Stephen Fudge

The Ingredient Edit: Peas

by Stephen Fudge The Land 12 Apr 19

Now is the perfect time of year to get started in your vegetable garden, with Spring in the air one of the first crops to start sowing is the Garden Pea – Pisum sativum. Peas come from the plant family called ‘legumes’, this family is very widespread and is found all over the world. We have been cultivating this garden favourite for thousands of years and peas have been found in archaeological sites that have been dated to 4500BC in Egypt and Greece, but the hybrids we use today are very different and are chosen for their speed of growth, sweetness of flavour and resistance to disease.

Thyme’s chefs not only love peas from the pod but use pea shoots as a salad leaf and a garnish, this requires a successional sowing every two weeks throughout the growing season. Peas are relatively easy to grow from seed, ensure the seed is fresh, always check the use by date on seed packets prior to purchase.

A good way to grow peas from seed is in a piece of old plastic guttering, fill the guttering to within one centimetre of the lip with seed sowing compost, generously scatter the peas onto the level soil and then cover to the lip with compost, water in well and place a brick either side of the guttering to keep it upright, as the seed germinate usually in around 10 days cut a piece of soil out of your vegetable plot and slide the seedlings out of the gutter directly into the prepared trench.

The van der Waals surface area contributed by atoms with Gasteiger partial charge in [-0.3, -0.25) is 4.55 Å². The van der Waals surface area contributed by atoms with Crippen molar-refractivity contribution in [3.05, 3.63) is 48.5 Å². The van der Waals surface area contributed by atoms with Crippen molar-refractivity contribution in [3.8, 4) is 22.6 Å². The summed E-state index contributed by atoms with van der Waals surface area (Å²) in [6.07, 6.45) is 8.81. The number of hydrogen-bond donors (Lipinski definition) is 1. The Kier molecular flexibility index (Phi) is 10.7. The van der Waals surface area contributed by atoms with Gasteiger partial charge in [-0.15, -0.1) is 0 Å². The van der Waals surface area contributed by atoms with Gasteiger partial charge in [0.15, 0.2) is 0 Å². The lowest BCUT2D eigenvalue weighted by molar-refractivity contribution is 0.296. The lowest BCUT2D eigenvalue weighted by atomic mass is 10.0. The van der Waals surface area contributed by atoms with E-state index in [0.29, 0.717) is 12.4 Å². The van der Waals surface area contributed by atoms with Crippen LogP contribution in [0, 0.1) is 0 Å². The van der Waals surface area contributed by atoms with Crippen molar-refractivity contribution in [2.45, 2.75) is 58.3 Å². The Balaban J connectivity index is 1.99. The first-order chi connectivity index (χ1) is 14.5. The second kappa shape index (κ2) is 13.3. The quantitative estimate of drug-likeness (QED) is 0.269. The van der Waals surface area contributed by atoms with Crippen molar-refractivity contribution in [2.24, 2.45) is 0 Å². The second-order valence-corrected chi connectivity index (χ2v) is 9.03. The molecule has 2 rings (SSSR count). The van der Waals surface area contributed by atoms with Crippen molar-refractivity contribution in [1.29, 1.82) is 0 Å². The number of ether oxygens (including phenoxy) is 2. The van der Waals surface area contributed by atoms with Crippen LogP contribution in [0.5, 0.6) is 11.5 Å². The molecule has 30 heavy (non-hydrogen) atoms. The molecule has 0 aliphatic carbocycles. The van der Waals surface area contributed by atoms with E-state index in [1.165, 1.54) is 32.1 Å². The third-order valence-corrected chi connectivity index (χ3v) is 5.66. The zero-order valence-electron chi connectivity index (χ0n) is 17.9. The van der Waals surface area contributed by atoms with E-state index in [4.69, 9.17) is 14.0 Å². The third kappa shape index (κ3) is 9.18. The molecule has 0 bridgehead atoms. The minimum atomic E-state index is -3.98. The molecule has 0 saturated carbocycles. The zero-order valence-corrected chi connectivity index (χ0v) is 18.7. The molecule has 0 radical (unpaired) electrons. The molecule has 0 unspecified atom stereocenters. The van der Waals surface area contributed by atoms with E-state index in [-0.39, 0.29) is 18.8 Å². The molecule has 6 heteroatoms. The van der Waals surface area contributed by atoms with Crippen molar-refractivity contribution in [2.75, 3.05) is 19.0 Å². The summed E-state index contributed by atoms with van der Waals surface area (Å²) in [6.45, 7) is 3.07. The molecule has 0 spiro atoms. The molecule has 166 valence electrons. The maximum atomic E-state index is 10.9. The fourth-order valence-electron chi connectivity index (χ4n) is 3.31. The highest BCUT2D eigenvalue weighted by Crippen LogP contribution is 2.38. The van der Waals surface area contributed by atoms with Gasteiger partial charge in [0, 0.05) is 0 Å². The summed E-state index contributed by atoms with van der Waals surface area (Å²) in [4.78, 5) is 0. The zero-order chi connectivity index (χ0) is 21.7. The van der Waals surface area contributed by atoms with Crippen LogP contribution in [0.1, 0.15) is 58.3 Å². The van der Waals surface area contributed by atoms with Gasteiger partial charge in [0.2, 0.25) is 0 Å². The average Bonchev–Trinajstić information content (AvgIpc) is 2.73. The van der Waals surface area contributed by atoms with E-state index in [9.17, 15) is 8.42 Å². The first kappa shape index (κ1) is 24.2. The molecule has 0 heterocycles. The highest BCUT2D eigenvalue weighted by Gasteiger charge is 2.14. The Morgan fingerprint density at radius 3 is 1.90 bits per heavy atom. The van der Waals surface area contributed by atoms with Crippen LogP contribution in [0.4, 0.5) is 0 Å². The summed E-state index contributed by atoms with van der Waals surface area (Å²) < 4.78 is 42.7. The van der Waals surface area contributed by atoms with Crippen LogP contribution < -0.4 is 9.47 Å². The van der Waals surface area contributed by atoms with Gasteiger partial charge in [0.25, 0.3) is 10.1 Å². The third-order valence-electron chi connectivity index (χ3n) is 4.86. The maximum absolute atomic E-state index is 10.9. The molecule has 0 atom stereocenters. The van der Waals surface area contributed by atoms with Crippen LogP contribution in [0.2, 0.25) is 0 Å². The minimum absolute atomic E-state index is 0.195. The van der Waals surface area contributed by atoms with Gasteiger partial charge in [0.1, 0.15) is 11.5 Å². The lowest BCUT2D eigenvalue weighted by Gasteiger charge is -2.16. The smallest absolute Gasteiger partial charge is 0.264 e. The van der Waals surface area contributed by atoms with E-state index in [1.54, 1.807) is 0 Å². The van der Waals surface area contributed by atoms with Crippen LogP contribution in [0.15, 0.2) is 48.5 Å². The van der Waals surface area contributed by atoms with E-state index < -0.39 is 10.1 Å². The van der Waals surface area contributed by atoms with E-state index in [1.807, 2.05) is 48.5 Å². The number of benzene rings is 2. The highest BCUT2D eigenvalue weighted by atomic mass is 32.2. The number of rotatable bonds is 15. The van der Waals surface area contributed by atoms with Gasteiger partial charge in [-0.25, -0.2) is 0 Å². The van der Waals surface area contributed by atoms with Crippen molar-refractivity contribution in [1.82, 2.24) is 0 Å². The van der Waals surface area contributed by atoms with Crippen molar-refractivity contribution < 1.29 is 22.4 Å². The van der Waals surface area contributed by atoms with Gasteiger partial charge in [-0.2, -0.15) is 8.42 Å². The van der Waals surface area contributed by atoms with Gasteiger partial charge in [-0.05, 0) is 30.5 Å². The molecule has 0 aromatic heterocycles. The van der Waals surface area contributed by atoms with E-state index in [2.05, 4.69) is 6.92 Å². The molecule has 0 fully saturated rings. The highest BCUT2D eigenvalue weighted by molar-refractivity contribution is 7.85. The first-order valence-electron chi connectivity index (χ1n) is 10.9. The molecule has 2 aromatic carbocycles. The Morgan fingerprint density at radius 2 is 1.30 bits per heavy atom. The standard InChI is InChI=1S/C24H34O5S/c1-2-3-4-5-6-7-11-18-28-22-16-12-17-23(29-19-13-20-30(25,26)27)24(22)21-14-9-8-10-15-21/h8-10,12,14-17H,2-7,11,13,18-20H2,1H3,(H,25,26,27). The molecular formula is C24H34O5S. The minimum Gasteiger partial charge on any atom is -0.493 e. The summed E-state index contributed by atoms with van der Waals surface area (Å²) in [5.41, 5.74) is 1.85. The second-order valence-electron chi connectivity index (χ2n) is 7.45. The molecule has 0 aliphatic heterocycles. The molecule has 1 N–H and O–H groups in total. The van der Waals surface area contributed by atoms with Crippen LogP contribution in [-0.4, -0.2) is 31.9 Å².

Sowing early this way provides some protection from mice – who love a freshly swelling pea seed; and sown closely together will ensure successful pollination. Later crops can be sown directly into the soil, firstly rake your seedbed to create a fine tilth on the soil surface, place a string line along your drill and using your spade as a width guide create your drill with your spade by dragging it towards you, the drill depth is about 1-2 cm deep. Sow your peas by scattering them over the surface of the wide drill and cover, water in well.

As peas need to scramble upwards using their tendrils to cling, they will need to be supported, hazel branches with their natural fan shape are a traditional solution, cut metre lengths during the winter and store until needed. After you have sown your peas place the branches either side of the drill and weave the branch tips together. As the peas climb up the branches you might need to tuck in any plants that have popped out from the supports or that have decided to grow along the ground. If you cannot get branches, then a piece of chicken wire placed centrally down the drill with bamboo canes woven between the mesh as uprights does the trick. Your peas should be ready between 12 - 15 weeks after sowing, be sure to irrigate well during prolonged dry or sunny weather.

Peas also fix nitrogen into the soil using a bacteria that they have a symbiotic relationship with called Rhizobia, this bacteria chemically converts nitrogen from the air and stores it in root nodules that grow on the peas root system, planting peas means that you do not have to enrich the soil with fertilizers. After harvest, leave the root system of the pea in place for a short while, allowing this fixed nitrogen to release back into the soil.

The reward for your efforts are lovely sweet juicy peas and I know myself that nothing tastes as good as fresh peas taken from the plant and eaten raw. A great reward from a garden favourite which is so easy to grow.

Try The Swan's 'Pea Shoot, Asparagus, Egg & Coppa Salad' Recipe